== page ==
The Partial Yoga Narrative.

We are all human and we all have a story to tell. The good and the bad, interspersed with laughter, tears, joy and heartbreak. We cannot know one without the other. Without sadness, happiness does not exist. Without anger, kindness cannot be practiced.

If life is both good and bad, why do our negative life stories dominate our self-portrayal within the world of yoga?

Please do not misunderstand me—I am not saying that we should only share our happy moments and the good stuff that has brought us to our yoga practice. What I'm saying is that we should talk about our entire experience.

It's easy to default to stories of hardship, self-loathing, and sickness when explaining how we found the practice of yoga; I have fallen victim to this just as much as anyone else. But let me ask you this—how often do we talk about the positive life moments that have led us to the mat? Why do we sometimes omit the beauty within the hardship? 

Sharing our stories of difficulty and heartbreak is cathartic and necessary for healing and growth. But if hardship becomes the predominant perspective shared when discussing yogic journeys, are we being entirely truthful? In order to be a yogi, is it mandatory that we've gone through significant struggle?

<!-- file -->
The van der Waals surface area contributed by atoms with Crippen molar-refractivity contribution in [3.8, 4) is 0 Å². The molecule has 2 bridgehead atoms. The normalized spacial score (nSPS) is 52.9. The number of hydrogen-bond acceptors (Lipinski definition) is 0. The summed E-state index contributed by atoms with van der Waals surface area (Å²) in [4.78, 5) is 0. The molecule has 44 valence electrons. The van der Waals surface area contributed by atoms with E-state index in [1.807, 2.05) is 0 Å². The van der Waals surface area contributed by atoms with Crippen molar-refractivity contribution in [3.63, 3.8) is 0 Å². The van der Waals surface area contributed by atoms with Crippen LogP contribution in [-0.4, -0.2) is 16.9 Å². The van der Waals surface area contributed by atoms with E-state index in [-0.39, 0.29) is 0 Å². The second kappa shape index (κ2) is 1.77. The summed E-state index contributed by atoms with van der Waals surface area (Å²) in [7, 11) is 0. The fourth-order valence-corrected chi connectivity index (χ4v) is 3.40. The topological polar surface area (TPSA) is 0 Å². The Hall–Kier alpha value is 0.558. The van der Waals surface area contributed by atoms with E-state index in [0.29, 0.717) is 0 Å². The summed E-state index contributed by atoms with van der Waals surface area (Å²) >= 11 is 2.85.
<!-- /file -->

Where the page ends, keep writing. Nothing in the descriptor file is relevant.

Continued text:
I don't know about you, but I want the entire story, not just a partial narrative. And no, pain is not a prerequisite. 

Some people might feel more comfortable talking about sadness than happiness. For others, maybe pain has been felt more deeply than love, therefore it feels more important to share. Or possibly someone feels undeserving of joy? If so, that's something to investigate. Whatever the reason, I imagine Patanjali did not believe that we needed to suffer endlessly on our path to liberation and would be delighted to hear about moments of laughter and beauty along the way. 

So, when we're talking about our journey through the practice of yoga, let's be sure to paint the entire picture, good and bad... Tell me about the love that led to the heartbreak. I want to know about the desire to feel confidant and strong that helped you overcome self-loathing. Speak to me about the beauty of being healthy before you got sick, and the strength of your desire to be healthy again. Or just tell me about your happiness, in addition to your sadness.

Because where there is darkness, there is light. Yoga is both.